U.S. Rep. Doc Hastings introduced an amendment to establish a Manhattan Project National Historic Park that includes Hanford's B Reactor, as well as sites in Oak Ridge, Tenn., and Los Alamos, N.M.
The 2014 National Defense Authorization Act passed the House by a 315-108 vote, with all Washington representatives voting in favor.
The amendment calls for the Department of Energy -- within a year of the bill's passage -- to enter an agreement with the Department of the Interior to establish the park, with an eye toward enhancing public access, management, interpretation and historic preservation.
Another amendment would transfer 1,641 acres of Hanford land DOE no longer needs to the Tri-City Development Council. The land is designated for industrial use.
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The defense bill still needs to be approved by the Senate. But even if the Senate version doesn't include the Hanford amendments, the measures would become part of the negotiations between the two bodies.
The land transfer and B Reactor preservation are critical to the Mid-Columbia's future. Including them in the defense bill gives both more than a fighting chance.
Thumbs up to Mid-Columbia high school thespians for bringing outstanding performances to their communities.
Hanford High drama students' production of The Drowsy Chaperone won best overall musical at the 5th Avenue Theatre's High School Music Awards this month in Seattle, but schools all over Eastern Washington earned recognition.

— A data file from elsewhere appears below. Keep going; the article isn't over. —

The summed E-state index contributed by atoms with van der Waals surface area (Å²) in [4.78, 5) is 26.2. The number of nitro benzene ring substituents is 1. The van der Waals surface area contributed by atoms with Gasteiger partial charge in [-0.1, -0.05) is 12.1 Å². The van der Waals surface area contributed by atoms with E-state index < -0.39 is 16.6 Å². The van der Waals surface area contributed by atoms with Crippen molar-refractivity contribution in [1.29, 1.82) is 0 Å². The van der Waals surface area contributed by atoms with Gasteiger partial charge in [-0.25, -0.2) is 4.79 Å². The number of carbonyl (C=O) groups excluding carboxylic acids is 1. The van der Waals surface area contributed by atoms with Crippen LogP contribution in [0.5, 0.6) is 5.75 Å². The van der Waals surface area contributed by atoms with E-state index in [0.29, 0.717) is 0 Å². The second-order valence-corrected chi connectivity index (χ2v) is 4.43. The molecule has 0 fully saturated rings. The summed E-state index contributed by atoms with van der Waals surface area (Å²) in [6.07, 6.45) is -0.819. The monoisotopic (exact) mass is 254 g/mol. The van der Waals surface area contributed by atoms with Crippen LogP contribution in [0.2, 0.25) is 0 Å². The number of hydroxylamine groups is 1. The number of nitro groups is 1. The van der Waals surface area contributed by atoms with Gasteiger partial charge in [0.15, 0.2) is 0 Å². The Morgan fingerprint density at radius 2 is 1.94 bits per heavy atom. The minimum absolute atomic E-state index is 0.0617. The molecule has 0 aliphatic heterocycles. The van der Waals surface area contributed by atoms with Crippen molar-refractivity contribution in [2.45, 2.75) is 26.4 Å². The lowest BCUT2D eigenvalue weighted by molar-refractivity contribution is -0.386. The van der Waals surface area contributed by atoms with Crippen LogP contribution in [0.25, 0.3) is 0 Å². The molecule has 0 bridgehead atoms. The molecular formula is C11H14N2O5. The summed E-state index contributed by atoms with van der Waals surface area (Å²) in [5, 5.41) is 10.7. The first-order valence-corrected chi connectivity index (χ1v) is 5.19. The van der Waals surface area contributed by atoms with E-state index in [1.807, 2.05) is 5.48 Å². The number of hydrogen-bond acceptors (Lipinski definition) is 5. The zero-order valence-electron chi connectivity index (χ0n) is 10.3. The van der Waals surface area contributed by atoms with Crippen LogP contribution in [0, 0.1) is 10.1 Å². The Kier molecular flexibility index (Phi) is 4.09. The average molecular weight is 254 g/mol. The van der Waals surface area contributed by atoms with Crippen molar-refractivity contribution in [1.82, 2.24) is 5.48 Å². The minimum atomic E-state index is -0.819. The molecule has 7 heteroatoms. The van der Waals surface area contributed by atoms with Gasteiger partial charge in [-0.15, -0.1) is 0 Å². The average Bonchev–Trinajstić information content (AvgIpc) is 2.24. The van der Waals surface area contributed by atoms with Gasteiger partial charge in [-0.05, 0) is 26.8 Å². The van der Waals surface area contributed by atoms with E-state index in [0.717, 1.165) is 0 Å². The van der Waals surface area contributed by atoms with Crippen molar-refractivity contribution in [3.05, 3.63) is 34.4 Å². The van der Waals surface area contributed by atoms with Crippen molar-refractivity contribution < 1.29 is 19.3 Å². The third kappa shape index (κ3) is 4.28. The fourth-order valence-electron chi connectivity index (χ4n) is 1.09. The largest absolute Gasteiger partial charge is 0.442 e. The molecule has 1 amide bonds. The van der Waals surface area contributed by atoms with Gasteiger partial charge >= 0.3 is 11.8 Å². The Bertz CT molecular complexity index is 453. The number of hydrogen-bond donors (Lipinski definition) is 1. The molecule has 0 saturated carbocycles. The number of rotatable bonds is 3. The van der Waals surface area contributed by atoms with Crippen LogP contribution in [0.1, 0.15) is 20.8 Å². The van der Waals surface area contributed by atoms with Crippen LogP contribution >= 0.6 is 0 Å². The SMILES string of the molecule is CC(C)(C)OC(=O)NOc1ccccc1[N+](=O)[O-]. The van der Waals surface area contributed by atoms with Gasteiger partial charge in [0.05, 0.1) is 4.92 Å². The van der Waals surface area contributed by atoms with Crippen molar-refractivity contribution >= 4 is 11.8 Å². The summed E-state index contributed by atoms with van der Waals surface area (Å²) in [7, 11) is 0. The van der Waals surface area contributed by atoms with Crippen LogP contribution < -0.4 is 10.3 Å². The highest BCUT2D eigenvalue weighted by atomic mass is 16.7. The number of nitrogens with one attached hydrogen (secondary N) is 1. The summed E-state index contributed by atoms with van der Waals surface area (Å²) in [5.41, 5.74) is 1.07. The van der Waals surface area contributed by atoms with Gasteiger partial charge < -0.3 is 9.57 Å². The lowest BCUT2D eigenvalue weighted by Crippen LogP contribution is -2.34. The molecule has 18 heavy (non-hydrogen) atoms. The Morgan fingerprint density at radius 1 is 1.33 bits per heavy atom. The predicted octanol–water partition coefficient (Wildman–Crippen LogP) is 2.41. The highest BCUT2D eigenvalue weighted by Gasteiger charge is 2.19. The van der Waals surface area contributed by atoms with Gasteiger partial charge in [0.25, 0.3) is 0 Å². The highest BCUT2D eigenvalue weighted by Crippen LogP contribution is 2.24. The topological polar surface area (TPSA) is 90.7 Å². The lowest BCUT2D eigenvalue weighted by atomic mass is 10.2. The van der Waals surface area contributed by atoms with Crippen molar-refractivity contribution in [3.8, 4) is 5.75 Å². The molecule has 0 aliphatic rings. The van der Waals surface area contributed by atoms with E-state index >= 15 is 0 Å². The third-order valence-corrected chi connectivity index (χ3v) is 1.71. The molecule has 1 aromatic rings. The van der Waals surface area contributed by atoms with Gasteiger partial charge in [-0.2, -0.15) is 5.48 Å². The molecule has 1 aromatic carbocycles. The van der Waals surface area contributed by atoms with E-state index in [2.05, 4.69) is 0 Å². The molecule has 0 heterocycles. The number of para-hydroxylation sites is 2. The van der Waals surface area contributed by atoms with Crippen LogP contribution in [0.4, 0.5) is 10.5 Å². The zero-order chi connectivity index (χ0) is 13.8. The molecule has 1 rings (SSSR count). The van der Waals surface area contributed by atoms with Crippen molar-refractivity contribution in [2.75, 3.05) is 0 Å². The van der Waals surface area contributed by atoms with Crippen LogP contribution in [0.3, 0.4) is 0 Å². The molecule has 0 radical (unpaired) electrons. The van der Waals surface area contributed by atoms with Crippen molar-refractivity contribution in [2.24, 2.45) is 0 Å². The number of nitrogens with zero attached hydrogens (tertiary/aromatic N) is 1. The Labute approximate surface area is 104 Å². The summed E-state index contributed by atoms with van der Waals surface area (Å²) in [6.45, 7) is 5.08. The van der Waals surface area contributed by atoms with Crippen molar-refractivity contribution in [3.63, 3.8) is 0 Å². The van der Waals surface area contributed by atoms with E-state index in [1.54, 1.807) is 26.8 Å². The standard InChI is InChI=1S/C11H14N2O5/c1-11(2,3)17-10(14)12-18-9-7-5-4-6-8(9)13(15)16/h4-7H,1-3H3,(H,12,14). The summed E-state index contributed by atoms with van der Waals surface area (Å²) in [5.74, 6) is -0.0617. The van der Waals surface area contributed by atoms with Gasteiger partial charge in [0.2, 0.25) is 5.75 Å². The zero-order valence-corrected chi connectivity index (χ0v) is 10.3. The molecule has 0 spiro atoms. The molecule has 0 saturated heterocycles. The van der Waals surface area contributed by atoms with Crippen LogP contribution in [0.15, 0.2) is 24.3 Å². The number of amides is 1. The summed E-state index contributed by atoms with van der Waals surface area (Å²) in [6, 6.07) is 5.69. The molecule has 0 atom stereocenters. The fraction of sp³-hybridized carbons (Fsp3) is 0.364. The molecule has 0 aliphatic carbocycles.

Hanford, Richland, Pasco, Zillah, Sunnyside, Yakima and Spokane all were represented in the competition.
Pasco High's Franklin Castellanos tied for best actor in a lead role for his performance In the Heights and Daniel Haug won best supporting actor for his role in the same production.
Gavin O'Leary of Sunnyside High School won best actor in a featured ensemble role for Just So. Taylor Colson of Grandview High, Tyler Grandgeorge of Hanford High and Jonathan Tavira-Alcaraz of Sunnyside High all received student achievement awards.
Congratulations to all.
Thumbs down to the state's congressional delegation for failing to work toward reconciling federal marijuana laws with emerging state law.
Inaction by Washington's delegation has left efforts to amend federal restrictions on marijuana to lawmakers from Colorado, Oregon, California and elsewhere.
Democratic Reps. Adam Smith of Bellevue and Jim McDermott of Seattle are co-sponsors of two of the seven pot-related bills in the House, but everyone else is MIA, the Seattle Times reported. No companion bills are pending in the Senate.
Certainly, the nation faces bigger issues, but our state is in limbo because of the discrepancies between Washington's new law legalizing the recreational use of marijuana and federal law that treats pot the same as heroin.
It's a problem that requires a congressional fix, and our delegation ought to lead the way.